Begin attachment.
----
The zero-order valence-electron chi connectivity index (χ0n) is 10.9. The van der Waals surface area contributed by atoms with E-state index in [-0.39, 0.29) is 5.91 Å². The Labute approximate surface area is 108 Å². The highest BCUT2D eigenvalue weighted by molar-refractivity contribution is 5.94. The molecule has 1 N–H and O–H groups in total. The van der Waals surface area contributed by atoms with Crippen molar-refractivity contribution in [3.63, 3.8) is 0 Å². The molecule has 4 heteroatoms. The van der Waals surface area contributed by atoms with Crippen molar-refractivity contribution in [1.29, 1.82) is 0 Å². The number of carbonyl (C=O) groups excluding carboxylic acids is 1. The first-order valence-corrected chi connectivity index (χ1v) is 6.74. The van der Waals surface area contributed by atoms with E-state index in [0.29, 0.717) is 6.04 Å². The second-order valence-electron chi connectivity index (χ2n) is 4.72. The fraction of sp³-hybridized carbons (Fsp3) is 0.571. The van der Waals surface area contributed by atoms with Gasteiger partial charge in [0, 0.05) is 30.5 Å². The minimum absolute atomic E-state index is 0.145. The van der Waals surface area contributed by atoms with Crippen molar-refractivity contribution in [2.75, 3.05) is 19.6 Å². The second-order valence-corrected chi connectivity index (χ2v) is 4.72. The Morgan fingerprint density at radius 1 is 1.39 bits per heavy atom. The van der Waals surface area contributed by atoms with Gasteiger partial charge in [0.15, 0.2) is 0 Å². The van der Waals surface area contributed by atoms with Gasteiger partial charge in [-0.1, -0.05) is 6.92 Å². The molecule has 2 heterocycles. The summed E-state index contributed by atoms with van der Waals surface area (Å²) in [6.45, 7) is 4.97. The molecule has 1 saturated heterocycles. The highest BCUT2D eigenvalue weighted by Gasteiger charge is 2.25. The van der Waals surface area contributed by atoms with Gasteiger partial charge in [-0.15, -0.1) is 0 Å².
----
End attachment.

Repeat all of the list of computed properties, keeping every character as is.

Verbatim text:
The zero-order valence-electron chi connectivity index (χ0n) is 10.9. The van der Waals surface area contributed by atoms with E-state index in [-0.39, 0.29) is 5.91 Å². The Labute approximate surface area is 108 Å². The highest BCUT2D eigenvalue weighted by molar-refractivity contribution is 5.94. The molecule has 1 N–H and O–H groups in total. The van der Waals surface area contributed by atoms with Crippen molar-refractivity contribution in [3.63, 3.8) is 0 Å². The molecule has 4 heteroatoms. The van der Waals surface area contributed by atoms with Crippen molar-refractivity contribution in [1.29, 1.82) is 0 Å². The number of carbonyl (C=O) groups excluding carboxylic acids is 1. The first-order valence-corrected chi connectivity index (χ1v) is 6.74. The van der Waals surface area contributed by atoms with E-state index in [0.29, 0.717) is 6.04 Å². The second-order valence-electron chi connectivity index (χ2n) is 4.72. The fraction of sp³-hybridized carbons (Fsp3) is 0.571. The van der Waals surface area contributed by atoms with Gasteiger partial charge in [0, 0.05) is 30.5 Å². The minimum absolute atomic E-state index is 0.145. The van der Waals surface area contributed by atoms with Crippen molar-refractivity contribution in [2.75, 3.05) is 19.6 Å². The second-order valence-corrected chi connectivity index (χ2v) is 4.72. The Morgan fingerprint density at radius 1 is 1.39 bits per heavy atom. The van der Waals surface area contributed by atoms with Gasteiger partial charge in [0.15, 0.2) is 0 Å². The van der Waals surface area contributed by atoms with Gasteiger partial charge in [-0.1, -0.05) is 6.92 Å². The molecule has 2 heterocycles. The summed E-state index contributed by atoms with van der Waals surface area (Å²) in [6.45, 7) is 4.97. The molecule has 1 saturated heterocycles. The highest BCUT2D eigenvalue weighted by Gasteiger charge is 2.25. The van der Waals surface area contributed by atoms with Gasteiger partial charge in [-0.15, -0.1) is 0 Å².